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CASE REPORTS Top

Bilateral pulmonary embolism presenting as lung abscess in a tuberculosis patient: A rare presentation p. 94
Naveen Kuzhikkattil, Anil Saxena, Suman Khangarot, Shinu Abdul Wahab
DOI:10.4103/ijrc.ijrc_5_19  
Pulmonary embolism is a life-threatening medical emergency associated with high mortality and morbidity which is likely to be missed if a high index of suspicion is not maintained. Classical triad of chest pain, dyspnea, and hemoptysis is seen only in a minority of cases. Both inherited and acquired conditions are involved in its etiology. A case of bilateral pulmonary embolism presenting as lung abscess in a 65-year-old female with active tuberculosis is being discussed here.
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Large cell neuroendocrine tumor of the lung: A diagnostic challenge p. 97
Jayasri Helen Gali, Harsha Vardhana Varma
DOI:10.4103/ijrc.ijrc_7_19  
Lung neuroendocrine carcinoma (NEC) is a rare heterogeneous carcinoma with NE cells in the pulmonary and bronchial epithelium as the site of origin. We describe a case of large cell NEC (LCNEC) in a 55-year-old male, smoker with 25 pack-years, who presented with cough, dyspnea, hemoptysis, and loss of appetite for 6 months. There was no diabetes, hypertension, asthma, chronic obstructive pulmonary disease, tuberculosis, or contact with tuberculosis or malignancy. The presence of a large homogenous mass lesion in the right chest on chest X-ray, further clearly defined on chest computed tomography scan (130/94/123 mm) was suggestive of huge mass. There was no mediastinal or pleural involvement. Possibility of LCNEC was suspected as the ultrasound-guided biopsy was indicating the presence of poorly differentiated carcinoma. Immunohistochemistry was negative for thyroid transcription factor, cytokeratin 7 but was positive for synaptophysin and P40, suggestive of high-grade LCNECs. It was in T4N0M0, stage 3A and treatment with combination chemotherapy was initiated.
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Primary liposarcoma of lung - A rare case report p. 100
Amisha Gami, Nisha Khanna, Shailee Mehta, Dhaval Jetly
DOI:10.4103/ijrc.ijrc_12_19  
Liposarcoma of the lung is an extremely rare disease, with very few cases reported to date. We report a case of a primary pulmonary liposarcoma with pleural involvement in a 36-year-old male with peribronchial lymph node metastasis. Thoracotomic excision revealed a well-differentiated liposarcoma. Liposarcoma of lung is a rare tumor, which needs to be considered while looking at a biopsy, especially because it has a good survival when adequately excised. Lymph node metastasis, though rare can also occur.
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Birt–Hogg–Dubé syndrome p. 103
Abdulmonam Ali, Naga Srinivas Sirikonda
DOI:10.4103/ijrc.ijrc_14_19  
Cystic lung diseases have a broad differential diagnosis. Accurate diagnosis can make a significant difference in the management approach, as it is highly disease specific. Unique imaging and clinical features can provide crucial clues that help clinicians distinguish various etiologies. Birth-Hogg-Dubé syndrome is a cystic lung disease with extra pulmonary manifestations. Managements involves solid organ cancer screening and hence accurate diagnosis is vital.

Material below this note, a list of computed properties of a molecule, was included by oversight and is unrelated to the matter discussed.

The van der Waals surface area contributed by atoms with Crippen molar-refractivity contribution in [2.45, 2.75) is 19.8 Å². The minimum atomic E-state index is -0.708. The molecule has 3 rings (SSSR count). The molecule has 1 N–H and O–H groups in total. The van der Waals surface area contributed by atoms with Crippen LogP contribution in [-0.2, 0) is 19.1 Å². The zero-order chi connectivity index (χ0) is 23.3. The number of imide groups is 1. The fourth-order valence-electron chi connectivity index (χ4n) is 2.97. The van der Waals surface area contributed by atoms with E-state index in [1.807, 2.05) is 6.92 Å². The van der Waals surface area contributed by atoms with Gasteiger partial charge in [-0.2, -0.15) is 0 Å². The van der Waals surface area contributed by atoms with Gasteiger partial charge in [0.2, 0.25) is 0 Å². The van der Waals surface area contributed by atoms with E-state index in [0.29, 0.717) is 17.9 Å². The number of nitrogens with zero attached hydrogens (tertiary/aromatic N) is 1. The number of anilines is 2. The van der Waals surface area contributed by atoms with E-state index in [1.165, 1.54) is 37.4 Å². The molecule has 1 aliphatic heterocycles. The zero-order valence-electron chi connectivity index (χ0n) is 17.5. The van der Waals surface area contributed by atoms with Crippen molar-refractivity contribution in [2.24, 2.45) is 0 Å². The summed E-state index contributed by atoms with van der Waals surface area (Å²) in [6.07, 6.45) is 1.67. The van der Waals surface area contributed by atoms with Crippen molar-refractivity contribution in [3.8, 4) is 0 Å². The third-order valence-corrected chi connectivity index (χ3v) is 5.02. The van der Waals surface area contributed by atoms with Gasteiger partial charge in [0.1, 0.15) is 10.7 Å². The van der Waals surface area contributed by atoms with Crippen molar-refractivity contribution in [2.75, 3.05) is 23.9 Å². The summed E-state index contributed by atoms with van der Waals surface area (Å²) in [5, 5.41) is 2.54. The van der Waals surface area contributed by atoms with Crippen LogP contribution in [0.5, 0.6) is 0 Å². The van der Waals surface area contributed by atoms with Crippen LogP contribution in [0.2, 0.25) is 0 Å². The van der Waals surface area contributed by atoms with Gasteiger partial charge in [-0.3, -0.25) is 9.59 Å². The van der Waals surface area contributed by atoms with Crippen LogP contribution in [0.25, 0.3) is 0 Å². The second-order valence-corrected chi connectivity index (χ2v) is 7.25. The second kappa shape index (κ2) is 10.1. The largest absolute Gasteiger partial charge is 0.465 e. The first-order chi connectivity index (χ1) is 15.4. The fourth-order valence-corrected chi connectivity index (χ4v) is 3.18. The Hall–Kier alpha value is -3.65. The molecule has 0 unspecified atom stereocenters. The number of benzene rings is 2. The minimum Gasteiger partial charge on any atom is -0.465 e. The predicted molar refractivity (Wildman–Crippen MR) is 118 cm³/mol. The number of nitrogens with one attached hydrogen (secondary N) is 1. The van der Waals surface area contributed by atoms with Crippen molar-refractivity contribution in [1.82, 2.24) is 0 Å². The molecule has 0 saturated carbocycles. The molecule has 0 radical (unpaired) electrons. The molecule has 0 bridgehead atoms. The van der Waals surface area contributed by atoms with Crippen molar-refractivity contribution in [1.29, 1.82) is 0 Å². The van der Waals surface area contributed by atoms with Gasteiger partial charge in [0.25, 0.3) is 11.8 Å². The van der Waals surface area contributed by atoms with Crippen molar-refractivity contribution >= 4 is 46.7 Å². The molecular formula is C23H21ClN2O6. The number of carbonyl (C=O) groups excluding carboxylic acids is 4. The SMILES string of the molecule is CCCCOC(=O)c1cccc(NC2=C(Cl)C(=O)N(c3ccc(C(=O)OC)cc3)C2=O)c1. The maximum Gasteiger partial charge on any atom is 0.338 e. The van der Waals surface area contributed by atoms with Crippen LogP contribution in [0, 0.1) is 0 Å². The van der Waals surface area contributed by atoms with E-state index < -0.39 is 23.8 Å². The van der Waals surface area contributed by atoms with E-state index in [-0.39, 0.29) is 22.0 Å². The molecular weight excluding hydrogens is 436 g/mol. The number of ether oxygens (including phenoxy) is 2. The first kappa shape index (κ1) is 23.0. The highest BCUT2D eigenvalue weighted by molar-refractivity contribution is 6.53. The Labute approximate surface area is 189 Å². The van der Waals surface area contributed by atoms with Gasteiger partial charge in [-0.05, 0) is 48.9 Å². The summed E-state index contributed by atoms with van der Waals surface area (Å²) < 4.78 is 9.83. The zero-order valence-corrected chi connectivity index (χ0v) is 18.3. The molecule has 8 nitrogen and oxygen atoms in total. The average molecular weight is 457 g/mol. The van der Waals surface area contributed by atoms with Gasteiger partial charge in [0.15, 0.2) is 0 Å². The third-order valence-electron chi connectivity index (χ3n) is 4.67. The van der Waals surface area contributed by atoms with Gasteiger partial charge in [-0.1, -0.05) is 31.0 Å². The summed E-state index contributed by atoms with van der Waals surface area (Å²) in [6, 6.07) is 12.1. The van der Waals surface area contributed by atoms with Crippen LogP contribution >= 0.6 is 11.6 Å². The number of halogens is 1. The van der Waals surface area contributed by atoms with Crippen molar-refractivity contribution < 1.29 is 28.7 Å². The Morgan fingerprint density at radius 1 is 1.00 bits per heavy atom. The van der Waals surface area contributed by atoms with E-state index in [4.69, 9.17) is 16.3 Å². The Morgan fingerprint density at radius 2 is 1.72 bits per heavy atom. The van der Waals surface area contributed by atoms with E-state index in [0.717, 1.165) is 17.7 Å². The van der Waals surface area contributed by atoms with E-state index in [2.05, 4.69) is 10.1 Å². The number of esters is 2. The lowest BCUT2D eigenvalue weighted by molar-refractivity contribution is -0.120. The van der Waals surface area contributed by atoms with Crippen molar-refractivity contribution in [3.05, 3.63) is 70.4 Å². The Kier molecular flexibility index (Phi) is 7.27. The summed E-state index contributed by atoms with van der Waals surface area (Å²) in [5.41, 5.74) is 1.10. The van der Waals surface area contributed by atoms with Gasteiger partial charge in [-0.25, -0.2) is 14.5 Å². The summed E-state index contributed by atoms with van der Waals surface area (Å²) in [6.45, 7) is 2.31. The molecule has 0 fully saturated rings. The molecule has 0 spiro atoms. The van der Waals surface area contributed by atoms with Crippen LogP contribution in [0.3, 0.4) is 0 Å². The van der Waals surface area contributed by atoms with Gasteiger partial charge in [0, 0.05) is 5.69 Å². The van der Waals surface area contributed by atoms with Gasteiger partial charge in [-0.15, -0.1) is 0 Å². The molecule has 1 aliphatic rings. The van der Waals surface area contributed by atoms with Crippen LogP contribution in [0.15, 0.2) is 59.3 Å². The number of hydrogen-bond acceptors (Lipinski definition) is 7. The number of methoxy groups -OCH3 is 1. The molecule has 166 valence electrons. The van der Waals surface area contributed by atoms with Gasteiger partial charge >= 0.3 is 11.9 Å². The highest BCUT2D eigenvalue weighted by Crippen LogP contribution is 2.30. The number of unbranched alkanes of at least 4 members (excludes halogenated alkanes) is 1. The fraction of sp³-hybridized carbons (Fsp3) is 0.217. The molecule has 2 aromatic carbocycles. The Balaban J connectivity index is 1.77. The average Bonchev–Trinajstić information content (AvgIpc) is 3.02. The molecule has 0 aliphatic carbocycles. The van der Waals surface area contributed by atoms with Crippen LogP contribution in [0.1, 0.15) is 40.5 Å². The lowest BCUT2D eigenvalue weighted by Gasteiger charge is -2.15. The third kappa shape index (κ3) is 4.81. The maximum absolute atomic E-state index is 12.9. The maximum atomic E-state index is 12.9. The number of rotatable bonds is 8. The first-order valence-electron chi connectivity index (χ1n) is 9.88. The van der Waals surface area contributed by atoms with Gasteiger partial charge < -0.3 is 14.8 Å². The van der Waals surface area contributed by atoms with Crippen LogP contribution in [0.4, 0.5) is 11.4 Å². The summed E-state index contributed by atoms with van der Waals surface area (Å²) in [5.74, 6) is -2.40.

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Bronchopleural fistula closure with vascular plug and intrapleural glue administration p. 106
Neeraj Sharma, Vasu Vardhan, Chandan Singh Katoch, Aseem Yadav
DOI:10.4103/ijrc.ijrc_17_19  
The presence of communication between a mainstem, lobar, or segmental bronchus and the pleural place is called a bronchopleural fistula (BPF). It is commonly caused as a result of postoperative complication of lung resection surgeries, chemotherapy or radiotherapy for lung cancer, persistent spontaneous pneumothorax, empyema, lung abscess, and tuberculosis. A 20-year-old male underwent decortication for diffuse right-sided tuberculous pleural thickening. Postsurgery, he developed BPF. He underwent open thoracic surgery for BPF closure. However, he continued to have air leak and persistent empyema. Repeat evaluation revealed a large BPF at the anterior segment of the right upper lobe on computed tomography chest, which was confirmed on bronchoscopy. He underwent bronchoscopic closure (under fluoroscopic guidance) of BPF with a 6 mm × 7 mm vascular plug successfully. Major air leak stopped and lung expansion increased on chest X-ray. However, small air leaks (alveolar-pleural fistula) persisted. Later, he was subjected to intrapleural diluted fibrin glue administration (fibrinogen + aprotinin + thrombin) via a chest tube at bedside. Application of diluted fibrin glue through the chest tube succeeded in completely sealing the small air leaks. Radiologically, there was no further lung collapse and the pleural space was nearly obliterated.
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Paraquat poisoning presenting as the “Daisley Barton syndrome” p. 110
Souvik Chaudhuri, Maddani Shanmukhappa Sagar, Sunil Ravindranath, Vinod Reddy
DOI:10.4103/ijrc.ijrc_47_19  
Paraquat is a bipyridilium herbicide which is highly toxic. Due to its corrosive effects, it can lead to esophagitis, esophageal rupture, and gastritis. It leads to the formation of reactive oxygen species which causes multiorgan damage, prominent among those being pulmonary, renal, and liver dysfunction. One of the rare causes of respiratory distress after paraquat poisoning is spontaneous pneumothorax due to pneumocyte injury, also known as the “Daisley Barton Syndrome.” We report a case of paraquat poisoning who developed alveolitis initially and later had bilateral spontaneous pneumothorax. Bilateral chest tubes were inserted, and the patient recovered initially but later deterorated due to other complications. We should be aware of this phenomenon, and sudden worsening of the respiratory parameters should alert the clinician for prompt treatment.